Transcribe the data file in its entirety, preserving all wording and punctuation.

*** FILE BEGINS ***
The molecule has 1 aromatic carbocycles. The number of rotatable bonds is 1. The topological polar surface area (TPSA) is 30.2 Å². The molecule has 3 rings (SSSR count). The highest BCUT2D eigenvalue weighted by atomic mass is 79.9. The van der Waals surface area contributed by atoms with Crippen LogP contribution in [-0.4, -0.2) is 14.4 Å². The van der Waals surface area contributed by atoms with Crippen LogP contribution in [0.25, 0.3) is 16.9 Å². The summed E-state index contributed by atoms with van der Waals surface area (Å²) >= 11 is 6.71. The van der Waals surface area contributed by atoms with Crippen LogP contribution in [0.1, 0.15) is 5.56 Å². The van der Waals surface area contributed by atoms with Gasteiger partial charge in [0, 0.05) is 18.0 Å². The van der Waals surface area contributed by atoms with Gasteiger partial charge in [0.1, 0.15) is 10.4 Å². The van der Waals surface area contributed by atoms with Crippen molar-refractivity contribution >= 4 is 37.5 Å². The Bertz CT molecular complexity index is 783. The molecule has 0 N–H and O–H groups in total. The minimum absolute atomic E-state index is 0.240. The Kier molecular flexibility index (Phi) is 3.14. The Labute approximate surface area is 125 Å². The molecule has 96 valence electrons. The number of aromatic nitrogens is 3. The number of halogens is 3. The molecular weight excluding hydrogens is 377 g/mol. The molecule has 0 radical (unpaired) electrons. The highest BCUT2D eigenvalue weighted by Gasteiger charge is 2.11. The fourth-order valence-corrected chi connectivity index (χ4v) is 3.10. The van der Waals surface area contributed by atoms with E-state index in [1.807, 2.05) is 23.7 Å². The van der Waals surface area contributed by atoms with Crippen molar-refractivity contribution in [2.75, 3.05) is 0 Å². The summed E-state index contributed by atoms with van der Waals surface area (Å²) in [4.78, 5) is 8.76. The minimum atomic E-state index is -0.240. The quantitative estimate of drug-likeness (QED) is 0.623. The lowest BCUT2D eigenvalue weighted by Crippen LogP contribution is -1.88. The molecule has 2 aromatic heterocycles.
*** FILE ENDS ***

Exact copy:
The molecule has 1 aromatic carbocycles. The number of rotatable bonds is 1. The topological polar surface area (TPSA) is 30.2 Å². The molecule has 3 rings (SSSR count). The highest BCUT2D eigenvalue weighted by atomic mass is 79.9. The van der Waals surface area contributed by atoms with Crippen LogP contribution in [-0.4, -0.2) is 14.4 Å². The van der Waals surface area contributed by atoms with Crippen LogP contribution in [0.25, 0.3) is 16.9 Å². The summed E-state index contributed by atoms with van der Waals surface area (Å²) >= 11 is 6.71. The van der Waals surface area contributed by atoms with Crippen LogP contribution in [0.1, 0.15) is 5.56 Å². The van der Waals surface area contributed by atoms with Gasteiger partial charge in [0, 0.05) is 18.0 Å². The van der Waals surface area contributed by atoms with Gasteiger partial charge in [0.1, 0.15) is 10.4 Å². The van der Waals surface area contributed by atoms with Crippen molar-refractivity contribution >= 4 is 37.5 Å². The Bertz CT molecular complexity index is 783. The molecule has 0 N–H and O–H groups in total. The minimum absolute atomic E-state index is 0.240. The Kier molecular flexibility index (Phi) is 3.14. The Labute approximate surface area is 125 Å². The molecule has 96 valence electrons. The number of aromatic nitrogens is 3. The number of halogens is 3. The molecular weight excluding hydrogens is 377 g/mol. The molecule has 0 radical (unpaired) electrons. The highest BCUT2D eigenvalue weighted by Gasteiger charge is 2.11. The fourth-order valence-corrected chi connectivity index (χ4v) is 3.10. The van der Waals surface area contributed by atoms with E-state index in [1.807, 2.05) is 23.7 Å². The van der Waals surface area contributed by atoms with Crippen molar-refractivity contribution in [2.75, 3.05) is 0 Å². The summed E-state index contributed by atoms with van der Waals surface area (Å²) in [4.78, 5) is 8.76. The minimum atomic E-state index is -0.240. The quantitative estimate of drug-likeness (QED) is 0.623. The lowest BCUT2D eigenvalue weighted by Crippen LogP contribution is -1.88. The molecule has 2 aromatic heterocycles.